Posted in Event Coverage on November 7, 2013

By Marc Calderaro

Argentine Matias Soler spoke emphatically while looking over Luis Navas’s decklist; he was impressed. Quite frankly, most people were. Though the Chilean’s Black-Red abomination certainly had its roots in Ari Lax’s Pro Tour Theros deck, it was its own animal. And it had been behaving like one all weekend. It devoured any deck that even considered stumbling, and spit out reach-gaining spells like Exava, Rakdos Blood Witch to close out games that seemed already in the opponent’s grasp.

But his final challenge was to get through Matias Soler. An imposing man already—complete with a beard, shaved head, and a sleeveless Sons of Anarchy tank top revealing his ornate tattoos—Soler was playing a deck to match his style. The Gruul Monsters deck was chockfull of giant dudes that kept coming turn after turn, while using Domri Rade as a refill engine as well as a game-ender. Nicolas De Nicola learned that second part in the semifinals when a Domri emblem made his world turn upside down.

Navas’s deck was faster, but Soler’s deck was bigger.

A large crowd had gathered around them, both players and both decks were impressive to behold. And after each large play and turn, the crowd cheered. Latin American Grand Prixes always get intense near the end, and this was no exception. It was further intensified by the stoic expression on Navas’s face. Soler kept trying to get him to crack, but Navas was in show-mode. It might have been his first time in the spotlights, but he was going to do it right.

Luis Navas

Navas’s game started with a turn-one­­­–turn-two Rakdos Cackler-Spike Jester combo. This maximum overdrive aggression was compounded on the third turn with a Madcap Skills on the 2/2. At the end of the third turn, after adding a Tormented Hero, Navas had Matias Soler at 7. The Chilean represented more than seven damage on the board. This deck was blazing.

Soler used the Blood side of Flesh // Blood to take out the 5/2 Cackler with his Witchstalker. Then he traded the 3/3 with the Spike Jester. Technically Soler had stopped all the initial threats, but he was still way behind on the board and in life. His battlefield was empty and the totals were 18-7 in his opponent’s favor. When Navas followed with another Cackler and a Xathrid Necromancer, Soler opened his eyes wide, as if to say, “How am I supposed to deal with all this?!”

Soler added another Witchstalker, sending it in front of the Xathrid Necromancer next turn while sinking to three. Though the Hexproof Wolf killed the Necromancer, the black creature turned itself into a Zombie and there was still the same board imbalance when Soler got the turn back.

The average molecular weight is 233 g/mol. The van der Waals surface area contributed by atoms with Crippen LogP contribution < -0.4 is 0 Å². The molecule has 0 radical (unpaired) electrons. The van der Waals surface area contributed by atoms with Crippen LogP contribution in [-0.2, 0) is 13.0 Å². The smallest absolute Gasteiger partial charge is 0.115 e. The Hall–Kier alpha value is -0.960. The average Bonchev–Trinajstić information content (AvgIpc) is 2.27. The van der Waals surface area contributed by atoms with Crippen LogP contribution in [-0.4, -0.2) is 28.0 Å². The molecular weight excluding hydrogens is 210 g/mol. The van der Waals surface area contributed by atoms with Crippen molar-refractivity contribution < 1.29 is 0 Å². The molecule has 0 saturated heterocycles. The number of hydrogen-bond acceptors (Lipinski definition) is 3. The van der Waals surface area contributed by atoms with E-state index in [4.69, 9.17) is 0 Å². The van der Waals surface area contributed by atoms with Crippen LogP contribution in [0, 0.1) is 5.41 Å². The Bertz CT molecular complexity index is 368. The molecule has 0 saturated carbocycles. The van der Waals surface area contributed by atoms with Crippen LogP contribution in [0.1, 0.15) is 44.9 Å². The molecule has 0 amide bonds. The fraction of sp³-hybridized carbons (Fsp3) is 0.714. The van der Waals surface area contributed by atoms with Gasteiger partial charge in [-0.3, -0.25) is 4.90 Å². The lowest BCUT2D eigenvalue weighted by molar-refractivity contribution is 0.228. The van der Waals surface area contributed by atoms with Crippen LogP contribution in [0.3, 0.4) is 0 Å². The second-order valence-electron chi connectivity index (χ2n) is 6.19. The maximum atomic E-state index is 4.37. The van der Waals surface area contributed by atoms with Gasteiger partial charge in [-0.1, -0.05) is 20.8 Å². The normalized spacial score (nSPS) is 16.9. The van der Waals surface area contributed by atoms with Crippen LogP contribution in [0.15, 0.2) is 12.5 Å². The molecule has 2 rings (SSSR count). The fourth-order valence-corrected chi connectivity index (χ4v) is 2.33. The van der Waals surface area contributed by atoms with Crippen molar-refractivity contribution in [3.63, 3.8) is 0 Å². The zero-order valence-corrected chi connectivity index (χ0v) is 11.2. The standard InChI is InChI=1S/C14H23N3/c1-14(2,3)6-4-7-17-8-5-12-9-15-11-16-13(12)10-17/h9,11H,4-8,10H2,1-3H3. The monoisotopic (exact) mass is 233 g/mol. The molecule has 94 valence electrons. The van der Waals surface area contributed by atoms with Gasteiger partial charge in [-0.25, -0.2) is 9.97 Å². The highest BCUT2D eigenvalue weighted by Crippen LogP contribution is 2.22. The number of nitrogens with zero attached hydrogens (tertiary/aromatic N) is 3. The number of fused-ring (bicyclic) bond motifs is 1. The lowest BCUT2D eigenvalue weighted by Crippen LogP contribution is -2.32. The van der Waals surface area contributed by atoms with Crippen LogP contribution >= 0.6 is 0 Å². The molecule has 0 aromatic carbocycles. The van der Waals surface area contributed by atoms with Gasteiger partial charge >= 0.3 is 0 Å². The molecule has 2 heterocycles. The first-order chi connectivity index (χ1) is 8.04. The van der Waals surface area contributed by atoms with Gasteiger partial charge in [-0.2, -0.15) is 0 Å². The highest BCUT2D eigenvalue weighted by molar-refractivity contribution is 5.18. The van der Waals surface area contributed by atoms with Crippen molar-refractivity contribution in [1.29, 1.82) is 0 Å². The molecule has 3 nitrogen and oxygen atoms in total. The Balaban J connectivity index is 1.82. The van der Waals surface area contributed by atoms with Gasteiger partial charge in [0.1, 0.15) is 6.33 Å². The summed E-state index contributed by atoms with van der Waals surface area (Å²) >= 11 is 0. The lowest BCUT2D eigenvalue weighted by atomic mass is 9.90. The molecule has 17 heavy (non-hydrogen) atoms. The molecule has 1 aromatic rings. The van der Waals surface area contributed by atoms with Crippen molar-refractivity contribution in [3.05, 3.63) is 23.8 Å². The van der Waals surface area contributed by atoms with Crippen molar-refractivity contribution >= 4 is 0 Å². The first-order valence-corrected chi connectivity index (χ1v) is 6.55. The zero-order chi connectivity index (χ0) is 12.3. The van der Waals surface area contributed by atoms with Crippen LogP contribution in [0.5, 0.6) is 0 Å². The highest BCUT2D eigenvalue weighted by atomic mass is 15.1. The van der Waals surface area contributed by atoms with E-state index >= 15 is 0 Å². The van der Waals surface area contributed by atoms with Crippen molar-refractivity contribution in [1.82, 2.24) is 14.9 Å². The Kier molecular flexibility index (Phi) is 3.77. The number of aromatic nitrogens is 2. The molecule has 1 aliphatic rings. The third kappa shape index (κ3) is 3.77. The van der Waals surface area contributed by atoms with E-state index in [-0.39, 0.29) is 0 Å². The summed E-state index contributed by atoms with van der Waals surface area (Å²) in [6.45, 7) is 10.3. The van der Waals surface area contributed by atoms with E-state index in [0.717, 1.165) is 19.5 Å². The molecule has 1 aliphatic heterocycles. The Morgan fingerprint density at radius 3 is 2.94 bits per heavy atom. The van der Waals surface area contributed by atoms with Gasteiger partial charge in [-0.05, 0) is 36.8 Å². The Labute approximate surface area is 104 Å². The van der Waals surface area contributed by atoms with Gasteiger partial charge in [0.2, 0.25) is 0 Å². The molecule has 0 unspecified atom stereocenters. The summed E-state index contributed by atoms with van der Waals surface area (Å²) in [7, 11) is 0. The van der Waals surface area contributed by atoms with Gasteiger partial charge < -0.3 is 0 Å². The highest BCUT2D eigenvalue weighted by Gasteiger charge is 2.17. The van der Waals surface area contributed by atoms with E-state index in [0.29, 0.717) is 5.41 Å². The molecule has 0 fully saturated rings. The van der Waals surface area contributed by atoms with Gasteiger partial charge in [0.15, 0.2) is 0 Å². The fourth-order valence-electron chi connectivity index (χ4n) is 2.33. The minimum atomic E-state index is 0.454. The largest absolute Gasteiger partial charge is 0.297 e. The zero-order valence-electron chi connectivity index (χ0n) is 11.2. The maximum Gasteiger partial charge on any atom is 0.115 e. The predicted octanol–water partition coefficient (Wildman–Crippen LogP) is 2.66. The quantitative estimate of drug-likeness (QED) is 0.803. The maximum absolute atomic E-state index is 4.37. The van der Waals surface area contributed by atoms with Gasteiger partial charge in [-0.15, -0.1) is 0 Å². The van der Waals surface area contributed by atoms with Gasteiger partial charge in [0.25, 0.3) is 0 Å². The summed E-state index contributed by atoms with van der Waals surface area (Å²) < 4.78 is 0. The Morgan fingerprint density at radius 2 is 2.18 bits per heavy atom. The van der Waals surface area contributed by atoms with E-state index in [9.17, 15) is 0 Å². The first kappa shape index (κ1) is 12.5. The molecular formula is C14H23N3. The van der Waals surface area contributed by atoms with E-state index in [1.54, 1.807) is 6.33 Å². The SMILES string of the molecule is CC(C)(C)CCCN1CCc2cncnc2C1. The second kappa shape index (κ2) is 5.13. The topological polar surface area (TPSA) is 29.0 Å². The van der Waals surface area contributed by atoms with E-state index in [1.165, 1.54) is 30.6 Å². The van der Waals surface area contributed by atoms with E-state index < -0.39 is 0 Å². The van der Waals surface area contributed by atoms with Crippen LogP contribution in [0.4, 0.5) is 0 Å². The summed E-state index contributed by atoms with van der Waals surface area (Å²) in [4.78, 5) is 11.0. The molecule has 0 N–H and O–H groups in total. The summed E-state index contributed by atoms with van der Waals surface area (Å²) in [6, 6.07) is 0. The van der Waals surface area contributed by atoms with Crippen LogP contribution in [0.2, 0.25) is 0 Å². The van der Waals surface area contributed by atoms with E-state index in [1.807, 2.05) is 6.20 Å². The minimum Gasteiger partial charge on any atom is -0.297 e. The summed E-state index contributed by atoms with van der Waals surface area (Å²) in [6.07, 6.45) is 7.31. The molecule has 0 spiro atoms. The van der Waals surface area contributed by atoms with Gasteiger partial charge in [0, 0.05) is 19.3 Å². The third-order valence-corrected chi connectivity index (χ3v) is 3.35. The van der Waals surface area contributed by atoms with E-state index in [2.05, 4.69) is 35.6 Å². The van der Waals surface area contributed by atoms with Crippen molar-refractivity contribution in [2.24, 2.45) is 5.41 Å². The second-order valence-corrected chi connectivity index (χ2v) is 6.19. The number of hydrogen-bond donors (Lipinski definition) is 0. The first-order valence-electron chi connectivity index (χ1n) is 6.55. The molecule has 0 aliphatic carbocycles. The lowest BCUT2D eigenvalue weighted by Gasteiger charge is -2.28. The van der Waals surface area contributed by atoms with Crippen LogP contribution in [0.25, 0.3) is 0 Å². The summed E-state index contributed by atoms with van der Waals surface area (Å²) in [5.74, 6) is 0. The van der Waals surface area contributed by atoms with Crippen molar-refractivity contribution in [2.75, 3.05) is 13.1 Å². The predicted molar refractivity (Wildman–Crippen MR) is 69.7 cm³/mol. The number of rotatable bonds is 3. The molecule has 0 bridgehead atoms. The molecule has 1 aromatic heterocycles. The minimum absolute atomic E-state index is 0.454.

Matias Soler

He drew his card, and saw there was nothing he could do. He smirked at Navas, now more impressed by how well his opponent’s deck worked, and scooped up his cards.

That match-up was fierce, and the crowd roared.

Luis Navas 1 – 0 Matias M. Soler

Sadly, that utter thrashing display was all the eager crowd would get. They cheered so much after the first game, and some even cheered after Soler took a mulligan and when to six cards. But nobody cheered the mulligans after that. Yes, that’s right—with an “s”.

Soler maintained as jovially as he could after keeping a four-card hand. He shrugged; there were worse four cards to keep. But if Navas had anything close to the aggression he maintained in the first game, and had maintained throughout the rest of the weekend, it would be lights out right quick for the Argentine.

Navas did have something close to the same aggression; in fact, he had the same aggression. Turn one Rakdos Cackler, turn two Spike Jester, and he was barely able to get to turn three. After Soler missed his second land drop for the second turn in a row, he knew there was no way he would stop the black-red onslaught. He congratulated Luis Navas and picked up his cards.

Luis Navas 2 – 0 Matias M. Soler

Luis Navas has won Grand Prix Santiago—Defending Chile’s home turf and hoisting the trophy for Chileans everywhere! His friends accosted him while yelling loudly, “Lucho!” Navas piloted his deck with great ease all weekend, and though this was his first Grand Prix, by the looks of it, it will not be his last.

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